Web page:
We were puzzled by a so-called ‘ITreplica Morgan, liked Edmond’s blue, discWheeled MAO Family-model which displayed a JCC badge and a Pratts petrol can, we enthused over Week’s Biackburne-engined Brooklands Morgan, and were cheered to See the ex-Harold Beam record-car (104 m.p.h. in 1925) present in chassis form. Alas, the Editorial Family Morgan was absent, it having been found, at the last minute before departure, too wide for a Transit van to swallow. These well-established cycle:ears were backed tip by some astonishing lone efforts. Jeddere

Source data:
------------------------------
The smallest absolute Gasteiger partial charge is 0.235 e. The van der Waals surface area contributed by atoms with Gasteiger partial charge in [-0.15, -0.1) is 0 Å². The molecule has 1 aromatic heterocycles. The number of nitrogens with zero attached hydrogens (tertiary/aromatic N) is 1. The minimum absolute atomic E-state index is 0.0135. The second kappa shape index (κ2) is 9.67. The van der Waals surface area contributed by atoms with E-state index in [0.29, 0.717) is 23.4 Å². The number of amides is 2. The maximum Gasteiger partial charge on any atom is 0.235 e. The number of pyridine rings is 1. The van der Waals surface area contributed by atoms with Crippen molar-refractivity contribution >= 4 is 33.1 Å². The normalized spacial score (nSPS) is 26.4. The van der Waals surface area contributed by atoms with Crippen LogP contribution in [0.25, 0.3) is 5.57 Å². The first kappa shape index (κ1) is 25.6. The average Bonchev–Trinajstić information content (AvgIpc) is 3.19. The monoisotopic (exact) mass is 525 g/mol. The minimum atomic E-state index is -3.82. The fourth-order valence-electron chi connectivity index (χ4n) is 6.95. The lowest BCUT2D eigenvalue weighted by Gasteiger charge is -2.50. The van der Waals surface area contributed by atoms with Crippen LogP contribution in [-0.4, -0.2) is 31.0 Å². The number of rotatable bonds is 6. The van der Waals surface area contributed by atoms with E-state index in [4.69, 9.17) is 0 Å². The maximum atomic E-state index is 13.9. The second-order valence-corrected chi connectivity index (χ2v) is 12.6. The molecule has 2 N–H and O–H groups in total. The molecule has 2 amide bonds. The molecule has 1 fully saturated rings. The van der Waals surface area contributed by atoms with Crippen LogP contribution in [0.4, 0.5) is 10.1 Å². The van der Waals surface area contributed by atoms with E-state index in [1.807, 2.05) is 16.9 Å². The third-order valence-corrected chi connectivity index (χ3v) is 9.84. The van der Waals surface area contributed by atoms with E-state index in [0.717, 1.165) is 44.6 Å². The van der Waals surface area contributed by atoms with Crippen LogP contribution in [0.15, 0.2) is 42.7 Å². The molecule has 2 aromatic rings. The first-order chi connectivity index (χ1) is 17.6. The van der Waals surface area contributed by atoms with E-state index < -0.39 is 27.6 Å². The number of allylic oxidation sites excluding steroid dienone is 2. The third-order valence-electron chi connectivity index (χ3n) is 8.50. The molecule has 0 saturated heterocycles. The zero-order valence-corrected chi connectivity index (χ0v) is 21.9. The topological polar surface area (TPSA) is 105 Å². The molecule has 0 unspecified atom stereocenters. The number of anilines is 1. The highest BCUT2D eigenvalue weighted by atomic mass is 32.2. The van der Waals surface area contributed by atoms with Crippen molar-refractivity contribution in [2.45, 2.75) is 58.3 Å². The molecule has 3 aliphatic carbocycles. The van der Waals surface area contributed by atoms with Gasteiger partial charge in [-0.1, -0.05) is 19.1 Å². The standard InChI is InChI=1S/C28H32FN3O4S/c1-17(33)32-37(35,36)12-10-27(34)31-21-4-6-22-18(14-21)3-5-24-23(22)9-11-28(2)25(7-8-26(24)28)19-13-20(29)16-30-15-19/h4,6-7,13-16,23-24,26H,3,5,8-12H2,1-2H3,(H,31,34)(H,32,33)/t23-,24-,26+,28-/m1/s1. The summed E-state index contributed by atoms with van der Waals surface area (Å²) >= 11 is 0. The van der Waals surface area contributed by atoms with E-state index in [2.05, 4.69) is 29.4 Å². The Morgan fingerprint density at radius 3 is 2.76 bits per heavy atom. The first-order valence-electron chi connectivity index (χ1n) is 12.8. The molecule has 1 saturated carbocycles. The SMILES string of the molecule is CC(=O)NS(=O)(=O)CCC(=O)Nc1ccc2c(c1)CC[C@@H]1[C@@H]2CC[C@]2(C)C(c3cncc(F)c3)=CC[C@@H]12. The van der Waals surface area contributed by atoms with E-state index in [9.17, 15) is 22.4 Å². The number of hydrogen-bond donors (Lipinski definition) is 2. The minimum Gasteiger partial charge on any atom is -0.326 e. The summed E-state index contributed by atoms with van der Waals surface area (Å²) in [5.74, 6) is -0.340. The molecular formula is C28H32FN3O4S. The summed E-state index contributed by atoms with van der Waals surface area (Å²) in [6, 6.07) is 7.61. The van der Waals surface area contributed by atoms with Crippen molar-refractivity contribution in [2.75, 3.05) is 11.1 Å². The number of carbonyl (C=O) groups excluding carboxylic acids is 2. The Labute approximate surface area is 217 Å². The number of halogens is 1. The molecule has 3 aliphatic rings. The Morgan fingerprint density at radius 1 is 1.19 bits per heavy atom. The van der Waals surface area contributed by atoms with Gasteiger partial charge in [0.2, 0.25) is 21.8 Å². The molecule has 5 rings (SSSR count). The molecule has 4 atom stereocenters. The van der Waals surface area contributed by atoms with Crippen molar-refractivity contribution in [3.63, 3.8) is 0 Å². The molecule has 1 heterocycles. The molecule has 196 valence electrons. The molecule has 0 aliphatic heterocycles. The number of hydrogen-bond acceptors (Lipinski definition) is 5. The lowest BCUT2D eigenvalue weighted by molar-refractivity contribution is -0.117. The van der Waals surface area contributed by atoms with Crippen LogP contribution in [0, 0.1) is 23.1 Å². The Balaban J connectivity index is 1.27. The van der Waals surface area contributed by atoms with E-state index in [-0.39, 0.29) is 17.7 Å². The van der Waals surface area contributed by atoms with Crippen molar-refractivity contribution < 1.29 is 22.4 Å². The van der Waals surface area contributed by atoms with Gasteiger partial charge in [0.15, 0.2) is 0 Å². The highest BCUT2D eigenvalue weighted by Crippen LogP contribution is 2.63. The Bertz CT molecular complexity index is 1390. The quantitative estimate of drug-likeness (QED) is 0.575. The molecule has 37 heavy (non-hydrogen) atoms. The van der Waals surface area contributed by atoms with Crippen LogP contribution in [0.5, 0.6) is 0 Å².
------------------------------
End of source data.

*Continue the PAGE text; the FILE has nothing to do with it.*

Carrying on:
Fisher’s Barron-Ackroyd “El Pamp&o” was in good form, after winning Saturday’s Edwardian-prize. Hewson brought a 1919 Bleriot-Whippet as a static exhibit, its screen folded flat and the cockpit looking highly lethal with exposed chain and belt drives and an enormous grunching-lever. This was equalled by Leedal’s 1921 Richardson, the Beardmore Precision air-cooled vee-twin propellant of which drives via friction discs., with the occupants legs dangling in close proximity to this alarming machinery. This rare specimen from the Leeds area was unfortunately reluctant to run for more than minutes at a time. The 1921 Tamplin was a completely static exhibit, its pristine showroom condition suggesting that maybe it has yet to smell petrol. Incidentally, I suppose I must be the last person to have endured the rigours of occupying the back-seat of a Tamplin tandem for any length of time, in post-war MCC trials, although not in this Blakeney-Edwards’ car. Many people thought Caswell’s 1921 Seal three-,wheeler the best cyclecar present, its 976-c.c. JAP engine hung outside, as if it had set out to be a motorcycle-combination but had then taken pity on its prospective occupants and permitted them both to sit in the sidecar and one of them to steer with a car-type -steering-wheel. It could be that the designer had anticipated the future by some half-acentury and wanted to save the driver the expense of buying a crash-helmet. Certainly he was astute enough to think-up a name standing for “Sociable, Economical And Light”. Dymond’s 1910 AC Sociable was yet another version of tricar, its boot opening to reveal a one-lunger engine of 631 c.c. fanned by two tiny propellers driven by frictiou from the engine’s flywheels. Ignition was presumably by trembler-coil and one noted spare plugs screwed into a side-member of the chassis frame. After lunch Spencer was to be